If the challenge of finding loving adoptive parents for any child is great, in Los Angeles County, finding a home for children of Korean descent is even greater. There are nearly 800 children of Korean descent waiting for a home but none of the thousands of available foster families are Korean.
For children accustomed to speaking Korean, eating Korean food and being immersed in their community and culture, living in a non-Korean home can be extremely difficult. And so, the county’s Department of Children and Family Services and Korean organizations have launched a campaign to recruit more Koreans and Korean Americans as foster parents. The outreach includes a new public service announcement on Korean-language channel LA 18, a new bilingual hotline for foster care inquiries and information sessions with Korean community groups and churches.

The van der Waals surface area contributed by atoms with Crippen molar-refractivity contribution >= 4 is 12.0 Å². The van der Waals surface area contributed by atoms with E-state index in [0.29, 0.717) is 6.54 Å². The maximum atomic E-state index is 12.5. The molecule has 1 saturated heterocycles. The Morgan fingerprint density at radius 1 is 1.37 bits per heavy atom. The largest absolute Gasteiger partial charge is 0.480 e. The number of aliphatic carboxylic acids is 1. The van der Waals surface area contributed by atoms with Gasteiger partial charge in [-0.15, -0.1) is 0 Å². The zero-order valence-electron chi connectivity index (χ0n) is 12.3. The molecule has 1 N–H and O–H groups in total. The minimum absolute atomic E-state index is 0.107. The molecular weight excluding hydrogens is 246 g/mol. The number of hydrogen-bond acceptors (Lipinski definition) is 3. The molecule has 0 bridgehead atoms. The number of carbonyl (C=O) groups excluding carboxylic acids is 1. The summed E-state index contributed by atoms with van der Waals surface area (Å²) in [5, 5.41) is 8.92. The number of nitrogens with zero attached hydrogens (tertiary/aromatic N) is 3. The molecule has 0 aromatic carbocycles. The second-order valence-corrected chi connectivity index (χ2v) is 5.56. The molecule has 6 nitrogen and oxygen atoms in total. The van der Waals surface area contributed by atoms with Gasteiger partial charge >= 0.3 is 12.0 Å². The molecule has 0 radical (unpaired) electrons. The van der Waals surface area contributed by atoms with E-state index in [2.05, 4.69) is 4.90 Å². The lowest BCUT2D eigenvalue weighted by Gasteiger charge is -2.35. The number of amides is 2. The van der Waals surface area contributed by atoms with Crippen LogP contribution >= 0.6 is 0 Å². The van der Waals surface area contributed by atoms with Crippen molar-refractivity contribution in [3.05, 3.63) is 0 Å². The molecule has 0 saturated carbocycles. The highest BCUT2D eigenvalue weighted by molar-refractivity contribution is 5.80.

“The idea of foster parenting is a totally unfamiliar concept to most Koreans because there was no such thing in Korea,” said Connie Chung Joe, of Korean American Family Services, the organization spearheading the effort. “Also, most Koreans have no idea that there are even any Asian Pacific Islander or Korean foster children in LA County; they’re also shocked to find out there’s not a single licensed and active Korean foster parent.”
The need is great, said Philip Browning, director of the Department of Children and Family Services.
“Every day we get about eight or 10 calls from the Asian-Pacific community,” said Browning. “We need your help to place these children into loving homes, even if it’s temporary.”
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